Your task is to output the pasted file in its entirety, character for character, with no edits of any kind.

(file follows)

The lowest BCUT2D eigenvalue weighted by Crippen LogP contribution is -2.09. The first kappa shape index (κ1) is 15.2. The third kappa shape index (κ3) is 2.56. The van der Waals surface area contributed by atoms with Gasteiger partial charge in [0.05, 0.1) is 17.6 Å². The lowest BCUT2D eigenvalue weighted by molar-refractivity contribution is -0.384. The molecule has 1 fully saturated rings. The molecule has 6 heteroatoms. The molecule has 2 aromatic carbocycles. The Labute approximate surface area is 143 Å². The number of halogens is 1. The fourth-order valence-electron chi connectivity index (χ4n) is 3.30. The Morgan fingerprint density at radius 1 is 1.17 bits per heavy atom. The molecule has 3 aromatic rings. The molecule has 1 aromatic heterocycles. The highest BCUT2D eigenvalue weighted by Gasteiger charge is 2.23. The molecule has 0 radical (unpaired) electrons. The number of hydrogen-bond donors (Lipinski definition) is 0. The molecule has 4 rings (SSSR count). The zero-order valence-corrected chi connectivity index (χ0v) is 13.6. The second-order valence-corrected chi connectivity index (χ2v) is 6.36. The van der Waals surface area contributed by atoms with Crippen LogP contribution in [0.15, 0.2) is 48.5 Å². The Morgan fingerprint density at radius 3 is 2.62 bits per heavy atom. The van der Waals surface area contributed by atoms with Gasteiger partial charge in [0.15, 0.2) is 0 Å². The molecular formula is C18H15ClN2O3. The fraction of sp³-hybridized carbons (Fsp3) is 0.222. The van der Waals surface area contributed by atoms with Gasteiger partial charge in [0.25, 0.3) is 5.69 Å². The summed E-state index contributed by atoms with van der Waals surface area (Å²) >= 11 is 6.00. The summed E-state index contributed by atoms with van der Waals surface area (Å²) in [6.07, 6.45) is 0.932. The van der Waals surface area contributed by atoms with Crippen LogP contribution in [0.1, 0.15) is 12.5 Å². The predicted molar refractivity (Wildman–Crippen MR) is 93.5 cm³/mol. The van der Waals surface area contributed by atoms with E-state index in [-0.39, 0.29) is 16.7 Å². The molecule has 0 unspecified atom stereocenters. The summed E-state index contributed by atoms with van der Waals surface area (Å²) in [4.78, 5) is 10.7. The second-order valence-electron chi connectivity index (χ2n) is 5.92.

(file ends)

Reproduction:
The lowest BCUT2D eigenvalue weighted by Crippen LogP contribution is -2.09. The first kappa shape index (κ1) is 15.2. The third kappa shape index (κ3) is 2.56. The van der Waals surface area contributed by atoms with Gasteiger partial charge in [0.05, 0.1) is 17.6 Å². The lowest BCUT2D eigenvalue weighted by molar-refractivity contribution is -0.384. The molecule has 1 fully saturated rings. The molecule has 6 heteroatoms. The molecule has 2 aromatic carbocycles. The Labute approximate surface area is 143 Å². The number of halogens is 1. The fourth-order valence-electron chi connectivity index (χ4n) is 3.30. The Morgan fingerprint density at radius 1 is 1.17 bits per heavy atom. The molecule has 3 aromatic rings. The molecule has 1 aromatic heterocycles. The highest BCUT2D eigenvalue weighted by Gasteiger charge is 2.23. The molecule has 0 radical (unpaired) electrons. The number of hydrogen-bond donors (Lipinski definition) is 0. The molecule has 4 rings (SSSR count). The zero-order valence-corrected chi connectivity index (χ0v) is 13.6. The second-order valence-corrected chi connectivity index (χ2v) is 6.36. The van der Waals surface area contributed by atoms with Crippen LogP contribution in [0.15, 0.2) is 48.5 Å². The Morgan fingerprint density at radius 3 is 2.62 bits per heavy atom. The van der Waals surface area contributed by atoms with Gasteiger partial charge in [0.15, 0.2) is 0 Å². The molecular formula is C18H15ClN2O3. The fraction of sp³-hybridized carbons (Fsp3) is 0.222. The van der Waals surface area contributed by atoms with Gasteiger partial charge in [0.25, 0.3) is 5.69 Å². The summed E-state index contributed by atoms with van der Waals surface area (Å²) >= 11 is 6.00. The summed E-state index contributed by atoms with van der Waals surface area (Å²) in [6.07, 6.45) is 0.932. The van der Waals surface area contributed by atoms with Crippen LogP contribution in [0.1, 0.15) is 12.5 Å². The predicted molar refractivity (Wildman–Crippen MR) is 93.5 cm³/mol. The van der Waals surface area contributed by atoms with E-state index in [-0.39, 0.29) is 16.7 Å². The molecule has 0 unspecified atom stereocenters. The summed E-state index contributed by atoms with van der Waals surface area (Å²) in [4.78, 5) is 10.7. The second-order valence-electron chi connectivity index (χ2n) is 5.92.